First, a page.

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There are many types of wasps in Arizona. Most people only think of the paper wasps. They form the “nests” that look like open umbrellas or overturned wine glasses filled with “honeycomb.” Actually, these cells contain no honey and are made of paper manufactured by the wasps from chewed up tree bark. Paper wasps are meat eaters and do not feed on pollen, though like most animals and insects, they will take advantage of high energy sugar when they find it in rotting fruit or your soda. Each colony has multiple queens, acting together to defend the nest, which can grow quite large, but the nest is only used for one season. It contains eggs and larvae, which the queens feed bits of meat and dead insects. There are several species of paper wasps. Some can be extremely aggressive while others will ignore humans if not provoked.

Hornets and Yellow Jackets are also paper wasps. They are stouter and more heavy-bodied in their proportions than paper wasps. They will form similar umbrella nests, but will stack them to form a multi-tiered nest. While paper wasps will construct their umbrellas in areas protected from rainfall, like under eaves, tables and palm fronds, hornets will build their nests in protected voids and cavities found in caves, attics and dense shrubs. Their stacked nest is enclosed in a paper envelope usually shaped like a football or globe. Yellow Jackets form similar, smaller nests, but generally select smaller voids like underground abandoned rodent burrows or dryer vents. Hornets and Yellow Jackets range from very aggressive to extremely aggressive.

Mud wasps are similar in appearance to paper wasps but have longer, thinner petioles, the narrow “wasp waist.” Mud wasps do not form nests as bees and paper wasps do. In fact, they do not form colonies. They live solitary lives, with some species forming a column of chambers in a long tube on the side of a home or other vertical surface. They may make several of these tubes, immediately adjacent to each other creating an organ pipe type of pattern. Some of the smaller species form very beautiful tiny clay pots, similar to the ones made by Native Americans. These wasps, called Potters Wasps, make their clay from wet soil usually found alongside bodies of water.

The most impressive wasps, and sometimes the most frightening, are the Cicada Killers and their giant cousins, the Tarantula Hawks. These giant wasps are usually noticed when their large shadow crosses your path. Looking up, you will see a loud, large wasp with a wingspan of up to 3 inches. Though they visit flowers for nectar, they are best known for hunting large insects and spiders. They paralyze their prey with their sting. The wasp then flies off or drags off their large victim, stashing them in a hole in the ground that the wasp created for this purpose. The paralyzed prey serves as a food source for the developing larvae. Since these wasps are solitary and do not have a nest to protect, they are non-confrontational using their sting defensively as a last resort.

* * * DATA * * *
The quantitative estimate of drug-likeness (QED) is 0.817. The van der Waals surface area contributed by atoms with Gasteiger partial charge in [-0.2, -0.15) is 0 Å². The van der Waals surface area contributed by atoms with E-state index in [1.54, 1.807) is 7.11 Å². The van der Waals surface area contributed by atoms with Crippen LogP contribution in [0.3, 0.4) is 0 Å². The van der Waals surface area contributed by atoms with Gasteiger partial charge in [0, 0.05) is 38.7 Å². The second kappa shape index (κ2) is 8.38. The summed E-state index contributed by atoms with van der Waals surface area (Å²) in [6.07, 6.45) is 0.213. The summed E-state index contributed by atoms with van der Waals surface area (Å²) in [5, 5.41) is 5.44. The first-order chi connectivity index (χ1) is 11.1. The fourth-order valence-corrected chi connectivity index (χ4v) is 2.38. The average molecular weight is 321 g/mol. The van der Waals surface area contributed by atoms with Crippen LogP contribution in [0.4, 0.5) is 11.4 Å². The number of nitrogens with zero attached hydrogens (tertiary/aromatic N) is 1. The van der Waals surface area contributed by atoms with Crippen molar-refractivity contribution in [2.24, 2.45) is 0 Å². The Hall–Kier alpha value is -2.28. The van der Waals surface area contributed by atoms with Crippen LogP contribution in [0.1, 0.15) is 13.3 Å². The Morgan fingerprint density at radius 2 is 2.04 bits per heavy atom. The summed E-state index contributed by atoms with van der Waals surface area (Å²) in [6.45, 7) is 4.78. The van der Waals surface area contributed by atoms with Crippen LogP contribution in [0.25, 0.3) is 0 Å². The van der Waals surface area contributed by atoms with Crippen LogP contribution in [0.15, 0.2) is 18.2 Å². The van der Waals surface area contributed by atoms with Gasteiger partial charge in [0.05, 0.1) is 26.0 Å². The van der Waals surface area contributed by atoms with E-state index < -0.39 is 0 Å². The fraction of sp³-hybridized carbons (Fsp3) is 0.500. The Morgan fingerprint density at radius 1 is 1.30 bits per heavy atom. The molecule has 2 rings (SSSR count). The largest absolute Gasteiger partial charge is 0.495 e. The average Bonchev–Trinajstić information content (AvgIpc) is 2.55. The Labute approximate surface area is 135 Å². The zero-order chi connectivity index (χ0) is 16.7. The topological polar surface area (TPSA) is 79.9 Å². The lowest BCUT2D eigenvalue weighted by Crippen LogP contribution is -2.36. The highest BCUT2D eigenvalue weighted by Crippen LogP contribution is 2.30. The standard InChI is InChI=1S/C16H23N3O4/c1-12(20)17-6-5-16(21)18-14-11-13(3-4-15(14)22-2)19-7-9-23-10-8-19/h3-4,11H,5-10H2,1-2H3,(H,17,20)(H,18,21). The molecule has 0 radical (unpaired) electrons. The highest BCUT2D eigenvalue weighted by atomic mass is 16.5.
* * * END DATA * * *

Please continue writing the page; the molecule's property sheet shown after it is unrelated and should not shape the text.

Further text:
Bringing firewood into your home, you may encounter another type of wasp. Wood wasps land on natural wood and sense beetle larvae feeding under the surface of the wood. Their “stinger” is a drill and ovipositor, a syringe like tube for injecting eggs under the surface and into the beetle larvae. The smallest of these wasps are so small they are mistaken for gnats, but the largest may be over an inch long. The ovipositor may be several times the length of the wasps’ body for a combined length of 3 inches or more. Firewood brought in to the home will dry out triggering the emergence of adult wasps. These large wasps begin to fly around the room, looking for a way out.

On occasion, small wasps will emerge from plants and fruit brought in to the home. These incredibly small wasps parasitize other insects that are feeding on the plants. Completely harmless to humans, these little wasps are smaller than gnats and are not usually identified as wasps. There is one species that hunts down cockroach eggs, and another that parasitizes fly pupa, the “cocoons” that adult flies emerge from.

Wasps are beneficial insects that serve to control other insect pests. Left alone, wasps typically are not aggressive, but should always be treated with respect. Your Pest Control Technician can help you decide what action to take and has the appropriate tools and safety equipment to safely manage wasps.

Call University Termite and Pest Control  today to find solutions to your wasp problems. In Tucson, call 886-4146. Statewide, call 800-877-4146.

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